The nanosilicon conversion process can flip this cost disparity.

Most of the few solar panel recycling organizations estimate that they need about 1–3 thousand tons of solar panels to be recycled every year to stay in business. On the lower end, this is solar panels.

For the sake of numbers, let’s imagine a facility that recycles solar panels a year.

For simplicity, let’s assume the solar panels were delivered to their doorstep.

The facility is spending about per solar panel to get it ready for the ball mill.

The facility would be spending $100 000 / 10 000 = per solar panel to make up for the cost of a ball mill within a year.

The rest of the traditional recycling process can add anywhere from $15 to $45 to this process. Let’s average this at $30. This comes to a total of $75 spent per solar panel to obtain nanosilicon. In theory, this nanosilicon is worth $36 000 per kg of silicon which, considering material loss during purification and etching, can be found in 100 solar panels. This is about 10 000 / 100 = 100kg of nanosilicon, or $36 000 * 100 = $3.6M. Of course, there are many other factors that can affect this number, but none that can significantly affect if this process would turn a profit or not. $3.6M / 10 000 gives $360 revenue per solar panel. $360 — $75 = $285 of profit per solar panel. This does not include transportation costs to obtain the solar panels, sell the nanosilicon, labour, etc. These costs would not add up to losing another $285 — the point is, this process can turn a profit.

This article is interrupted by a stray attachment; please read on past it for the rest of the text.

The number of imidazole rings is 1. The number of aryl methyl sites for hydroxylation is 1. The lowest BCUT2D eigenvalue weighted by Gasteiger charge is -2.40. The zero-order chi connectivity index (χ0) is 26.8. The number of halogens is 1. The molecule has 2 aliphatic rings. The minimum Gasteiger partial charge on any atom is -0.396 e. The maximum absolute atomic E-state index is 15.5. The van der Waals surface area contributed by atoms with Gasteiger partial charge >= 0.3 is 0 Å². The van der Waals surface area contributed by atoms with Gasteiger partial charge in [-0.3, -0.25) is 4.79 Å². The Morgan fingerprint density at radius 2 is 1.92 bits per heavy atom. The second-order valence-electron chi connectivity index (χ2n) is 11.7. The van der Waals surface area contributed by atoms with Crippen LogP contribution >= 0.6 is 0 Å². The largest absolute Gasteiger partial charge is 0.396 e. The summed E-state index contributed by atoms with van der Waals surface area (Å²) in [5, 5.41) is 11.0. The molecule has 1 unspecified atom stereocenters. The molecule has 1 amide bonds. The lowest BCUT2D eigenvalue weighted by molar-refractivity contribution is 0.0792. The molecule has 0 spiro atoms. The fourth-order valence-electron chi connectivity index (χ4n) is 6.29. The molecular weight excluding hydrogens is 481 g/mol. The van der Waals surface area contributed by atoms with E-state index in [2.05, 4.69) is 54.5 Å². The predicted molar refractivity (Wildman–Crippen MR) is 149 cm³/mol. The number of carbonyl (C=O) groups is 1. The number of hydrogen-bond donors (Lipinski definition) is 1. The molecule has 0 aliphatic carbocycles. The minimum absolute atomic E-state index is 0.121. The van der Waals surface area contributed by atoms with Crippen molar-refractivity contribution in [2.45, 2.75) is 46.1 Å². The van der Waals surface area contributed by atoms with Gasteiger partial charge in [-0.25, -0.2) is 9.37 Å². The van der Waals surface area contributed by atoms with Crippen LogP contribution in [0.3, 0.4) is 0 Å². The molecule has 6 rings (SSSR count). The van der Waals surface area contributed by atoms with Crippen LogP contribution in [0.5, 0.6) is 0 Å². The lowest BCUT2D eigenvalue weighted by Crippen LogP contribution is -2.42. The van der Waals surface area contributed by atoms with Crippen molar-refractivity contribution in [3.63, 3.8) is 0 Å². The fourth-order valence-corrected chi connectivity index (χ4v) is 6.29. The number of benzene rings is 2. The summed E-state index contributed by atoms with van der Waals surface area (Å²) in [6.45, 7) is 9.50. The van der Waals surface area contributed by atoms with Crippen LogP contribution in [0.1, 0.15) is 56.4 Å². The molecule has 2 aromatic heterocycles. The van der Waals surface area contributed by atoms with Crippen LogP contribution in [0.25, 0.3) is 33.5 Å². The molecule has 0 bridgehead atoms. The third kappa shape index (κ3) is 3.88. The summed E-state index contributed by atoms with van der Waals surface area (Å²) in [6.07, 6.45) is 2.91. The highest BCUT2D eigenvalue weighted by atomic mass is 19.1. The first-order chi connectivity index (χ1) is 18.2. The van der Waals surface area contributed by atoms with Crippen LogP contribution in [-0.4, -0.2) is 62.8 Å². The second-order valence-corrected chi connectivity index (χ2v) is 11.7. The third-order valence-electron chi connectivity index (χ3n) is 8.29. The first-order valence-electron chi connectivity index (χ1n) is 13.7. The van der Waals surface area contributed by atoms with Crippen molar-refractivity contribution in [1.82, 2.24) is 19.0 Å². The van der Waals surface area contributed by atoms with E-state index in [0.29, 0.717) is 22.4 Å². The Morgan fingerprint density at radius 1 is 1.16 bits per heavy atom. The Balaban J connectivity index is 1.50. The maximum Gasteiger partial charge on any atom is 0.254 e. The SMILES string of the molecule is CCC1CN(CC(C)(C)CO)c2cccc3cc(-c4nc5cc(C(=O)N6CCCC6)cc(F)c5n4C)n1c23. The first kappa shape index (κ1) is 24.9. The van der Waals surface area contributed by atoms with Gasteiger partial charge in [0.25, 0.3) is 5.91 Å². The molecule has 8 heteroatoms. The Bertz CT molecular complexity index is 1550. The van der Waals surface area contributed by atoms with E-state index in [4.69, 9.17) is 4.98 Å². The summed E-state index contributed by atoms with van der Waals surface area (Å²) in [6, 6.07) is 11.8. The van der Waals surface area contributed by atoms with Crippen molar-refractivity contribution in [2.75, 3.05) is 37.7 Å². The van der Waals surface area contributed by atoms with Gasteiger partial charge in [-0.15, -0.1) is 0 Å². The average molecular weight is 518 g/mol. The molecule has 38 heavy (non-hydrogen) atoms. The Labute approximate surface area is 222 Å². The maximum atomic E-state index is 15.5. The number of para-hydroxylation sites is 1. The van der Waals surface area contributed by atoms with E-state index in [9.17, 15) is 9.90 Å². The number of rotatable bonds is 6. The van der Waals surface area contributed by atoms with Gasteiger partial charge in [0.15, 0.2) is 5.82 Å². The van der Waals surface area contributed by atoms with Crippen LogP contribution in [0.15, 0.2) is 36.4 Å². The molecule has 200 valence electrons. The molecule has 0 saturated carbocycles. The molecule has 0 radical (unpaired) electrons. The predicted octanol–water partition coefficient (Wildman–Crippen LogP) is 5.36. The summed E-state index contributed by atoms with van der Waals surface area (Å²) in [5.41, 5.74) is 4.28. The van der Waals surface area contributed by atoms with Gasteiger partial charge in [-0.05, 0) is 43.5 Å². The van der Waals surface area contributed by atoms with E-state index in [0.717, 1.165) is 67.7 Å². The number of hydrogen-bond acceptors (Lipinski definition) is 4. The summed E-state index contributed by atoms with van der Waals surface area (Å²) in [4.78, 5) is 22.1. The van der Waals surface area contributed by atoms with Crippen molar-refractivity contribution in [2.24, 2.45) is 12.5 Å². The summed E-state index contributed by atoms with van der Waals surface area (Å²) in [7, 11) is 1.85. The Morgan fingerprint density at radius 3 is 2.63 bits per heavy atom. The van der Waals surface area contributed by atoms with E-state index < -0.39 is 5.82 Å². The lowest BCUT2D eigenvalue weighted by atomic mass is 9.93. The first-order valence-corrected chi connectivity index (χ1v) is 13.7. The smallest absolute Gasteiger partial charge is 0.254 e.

PV recycling can become the norm!